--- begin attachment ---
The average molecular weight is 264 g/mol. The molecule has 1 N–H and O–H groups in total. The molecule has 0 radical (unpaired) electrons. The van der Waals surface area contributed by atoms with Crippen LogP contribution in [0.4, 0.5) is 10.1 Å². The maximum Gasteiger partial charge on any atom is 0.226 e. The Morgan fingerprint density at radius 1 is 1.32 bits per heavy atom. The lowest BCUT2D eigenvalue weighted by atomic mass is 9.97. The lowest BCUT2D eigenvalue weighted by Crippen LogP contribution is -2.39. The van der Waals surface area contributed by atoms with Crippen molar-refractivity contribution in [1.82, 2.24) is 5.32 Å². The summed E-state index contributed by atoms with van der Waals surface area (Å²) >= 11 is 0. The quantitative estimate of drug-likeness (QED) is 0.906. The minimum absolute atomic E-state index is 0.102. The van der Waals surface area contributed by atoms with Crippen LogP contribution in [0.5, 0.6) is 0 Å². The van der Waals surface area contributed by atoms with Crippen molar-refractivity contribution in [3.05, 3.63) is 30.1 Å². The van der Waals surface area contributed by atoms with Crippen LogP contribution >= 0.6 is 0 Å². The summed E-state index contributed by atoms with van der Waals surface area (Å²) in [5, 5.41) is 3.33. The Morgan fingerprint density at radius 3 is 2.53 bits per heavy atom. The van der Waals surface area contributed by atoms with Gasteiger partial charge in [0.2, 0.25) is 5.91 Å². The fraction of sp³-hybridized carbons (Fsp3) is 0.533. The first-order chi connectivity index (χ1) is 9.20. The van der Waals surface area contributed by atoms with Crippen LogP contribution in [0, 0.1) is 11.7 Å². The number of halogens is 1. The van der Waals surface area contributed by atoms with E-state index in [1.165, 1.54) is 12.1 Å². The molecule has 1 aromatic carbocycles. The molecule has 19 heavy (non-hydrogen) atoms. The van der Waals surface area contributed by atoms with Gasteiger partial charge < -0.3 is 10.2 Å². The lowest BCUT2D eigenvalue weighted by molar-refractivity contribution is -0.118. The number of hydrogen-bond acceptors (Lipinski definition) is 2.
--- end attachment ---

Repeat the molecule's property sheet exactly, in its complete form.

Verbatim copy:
The average molecular weight is 264 g/mol. The molecule has 1 N–H and O–H groups in total. The molecule has 0 radical (unpaired) electrons. The van der Waals surface area contributed by atoms with Crippen LogP contribution in [0.4, 0.5) is 10.1 Å². The maximum Gasteiger partial charge on any atom is 0.226 e. The Morgan fingerprint density at radius 1 is 1.32 bits per heavy atom. The lowest BCUT2D eigenvalue weighted by atomic mass is 9.97. The lowest BCUT2D eigenvalue weighted by Crippen LogP contribution is -2.39. The van der Waals surface area contributed by atoms with Crippen molar-refractivity contribution in [1.82, 2.24) is 5.32 Å². The summed E-state index contributed by atoms with van der Waals surface area (Å²) >= 11 is 0. The quantitative estimate of drug-likeness (QED) is 0.906. The minimum absolute atomic E-state index is 0.102. The van der Waals surface area contributed by atoms with Crippen LogP contribution in [0.5, 0.6) is 0 Å². The van der Waals surface area contributed by atoms with Crippen molar-refractivity contribution in [3.05, 3.63) is 30.1 Å². The van der Waals surface area contributed by atoms with Crippen LogP contribution >= 0.6 is 0 Å². The summed E-state index contributed by atoms with van der Waals surface area (Å²) in [5, 5.41) is 3.33. The Morgan fingerprint density at radius 3 is 2.53 bits per heavy atom. The van der Waals surface area contributed by atoms with Gasteiger partial charge in [0.2, 0.25) is 5.91 Å². The fraction of sp³-hybridized carbons (Fsp3) is 0.533. The first-order chi connectivity index (χ1) is 9.20. The van der Waals surface area contributed by atoms with Crippen LogP contribution in [0, 0.1) is 11.7 Å². The number of halogens is 1. The van der Waals surface area contributed by atoms with E-state index in [1.165, 1.54) is 12.1 Å². The molecule has 1 aromatic carbocycles. The molecule has 19 heavy (non-hydrogen) atoms. The van der Waals surface area contributed by atoms with Gasteiger partial charge < -0.3 is 10.2 Å². The lowest BCUT2D eigenvalue weighted by molar-refractivity contribution is -0.118. The number of hydrogen-bond acceptors (Lipinski definition) is 2.